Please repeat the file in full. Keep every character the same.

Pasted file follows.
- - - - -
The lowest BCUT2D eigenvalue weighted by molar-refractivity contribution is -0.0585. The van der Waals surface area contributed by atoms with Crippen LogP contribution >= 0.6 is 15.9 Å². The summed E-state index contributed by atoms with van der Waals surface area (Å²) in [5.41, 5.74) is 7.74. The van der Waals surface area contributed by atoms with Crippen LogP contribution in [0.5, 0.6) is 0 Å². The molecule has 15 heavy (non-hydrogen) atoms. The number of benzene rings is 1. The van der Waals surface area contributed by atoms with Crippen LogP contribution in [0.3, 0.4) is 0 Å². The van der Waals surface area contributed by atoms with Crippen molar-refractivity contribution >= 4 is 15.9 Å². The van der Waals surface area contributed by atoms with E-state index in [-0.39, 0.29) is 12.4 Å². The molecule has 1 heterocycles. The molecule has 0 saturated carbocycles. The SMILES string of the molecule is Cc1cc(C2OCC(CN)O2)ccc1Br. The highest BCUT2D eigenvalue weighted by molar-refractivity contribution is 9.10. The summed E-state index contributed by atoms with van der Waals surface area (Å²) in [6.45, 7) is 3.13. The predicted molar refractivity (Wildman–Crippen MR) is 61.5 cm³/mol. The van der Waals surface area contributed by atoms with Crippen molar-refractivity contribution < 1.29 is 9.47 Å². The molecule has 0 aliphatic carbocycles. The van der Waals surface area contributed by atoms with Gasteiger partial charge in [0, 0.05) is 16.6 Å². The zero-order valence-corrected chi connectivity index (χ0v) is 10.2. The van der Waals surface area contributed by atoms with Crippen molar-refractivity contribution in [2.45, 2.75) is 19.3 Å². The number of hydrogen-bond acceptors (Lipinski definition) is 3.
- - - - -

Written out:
The lowest BCUT2D eigenvalue weighted by molar-refractivity contribution is -0.0585. The van der Waals surface area contributed by atoms with Crippen LogP contribution >= 0.6 is 15.9 Å². The summed E-state index contributed by atoms with van der Waals surface area (Å²) in [5.41, 5.74) is 7.74. The van der Waals surface area contributed by atoms with Crippen LogP contribution in [0.5, 0.6) is 0 Å². The molecule has 15 heavy (non-hydrogen) atoms. The number of benzene rings is 1. The van der Waals surface area contributed by atoms with Crippen LogP contribution in [0.3, 0.4) is 0 Å². The van der Waals surface area contributed by atoms with Crippen molar-refractivity contribution >= 4 is 15.9 Å². The van der Waals surface area contributed by atoms with E-state index in [-0.39, 0.29) is 12.4 Å². The molecule has 1 heterocycles. The molecule has 0 saturated carbocycles. The SMILES string of the molecule is Cc1cc(C2OCC(CN)O2)ccc1Br. The highest BCUT2D eigenvalue weighted by molar-refractivity contribution is 9.10. The summed E-state index contributed by atoms with van der Waals surface area (Å²) in [6.45, 7) is 3.13. The predicted molar refractivity (Wildman–Crippen MR) is 61.5 cm³/mol. The van der Waals surface area contributed by atoms with Crippen molar-refractivity contribution < 1.29 is 9.47 Å². The molecule has 0 aliphatic carbocycles. The van der Waals surface area contributed by atoms with Gasteiger partial charge in [0, 0.05) is 16.6 Å². The zero-order valence-corrected chi connectivity index (χ0v) is 10.2. The van der Waals surface area contributed by atoms with Crippen molar-refractivity contribution in [2.45, 2.75) is 19.3 Å². The number of hydrogen-bond acceptors (Lipinski definition) is 3.